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Thursday 27th October 2016

Nursing cuts will 'cost lives'

8th January 2007

27042006_empty_corridor.jpgLess than half the planned 3,000 community matrons are in place, say nursing leaders.

And cuts in the number of training places for other community nurses mean the government could fall short of its plans to treat many more chronic illnesses at home to reduce expensive hospital admissions.

The government aimed to have all the matrons in post by March. But so far just 1,200 have started working, say the Royal College of Nursing.

It is the latest concern over NHS reforms to be revealed, with more than 100 hospitals currently under threat of closure because of chronic overspending.

Community matrons were introduced in 2004 as part of efforts to care for more patients with chronic conditions like asthma and diabetes at home and reduce hospital admissions and the need for community hospital beds.

The RCN has said the current financial crisis has halted recruitment of the new posts and affected recruitment of district nurses and health visitors. It said around one in four district nurses are now reaching retirement age, yet training places are being cut, making it impossible for them to be replaced.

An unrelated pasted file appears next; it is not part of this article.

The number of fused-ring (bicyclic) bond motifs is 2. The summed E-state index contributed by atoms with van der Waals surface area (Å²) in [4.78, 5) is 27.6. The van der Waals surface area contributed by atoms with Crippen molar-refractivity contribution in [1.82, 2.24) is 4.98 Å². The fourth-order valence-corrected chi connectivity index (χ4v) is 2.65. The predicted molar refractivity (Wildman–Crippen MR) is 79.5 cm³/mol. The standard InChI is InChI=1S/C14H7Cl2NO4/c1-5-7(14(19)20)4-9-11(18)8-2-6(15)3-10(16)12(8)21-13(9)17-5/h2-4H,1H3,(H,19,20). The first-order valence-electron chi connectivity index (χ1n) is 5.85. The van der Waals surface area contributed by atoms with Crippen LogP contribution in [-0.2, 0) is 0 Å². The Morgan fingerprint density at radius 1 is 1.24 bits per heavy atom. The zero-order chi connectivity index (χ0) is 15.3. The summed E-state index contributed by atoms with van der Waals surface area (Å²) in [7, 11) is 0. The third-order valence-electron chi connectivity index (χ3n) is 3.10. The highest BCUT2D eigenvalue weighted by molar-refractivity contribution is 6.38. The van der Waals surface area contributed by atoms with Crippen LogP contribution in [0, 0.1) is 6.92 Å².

Despite the lack of community matrons to take on more responsibility, community hospital closures are still going ahead.

The government said there are a third more community nurses, compared to 10 years ago.

A separate report has warned that cutting nursing numbers will cost lives. Professor Anne Marie Rafferty of King’s College London found there were an additional 246 deaths on wards with fewer staff. Her report, which looked at the records of 30 trusts and 120,000 patients, is published in the International Journal of Nursing Studies.

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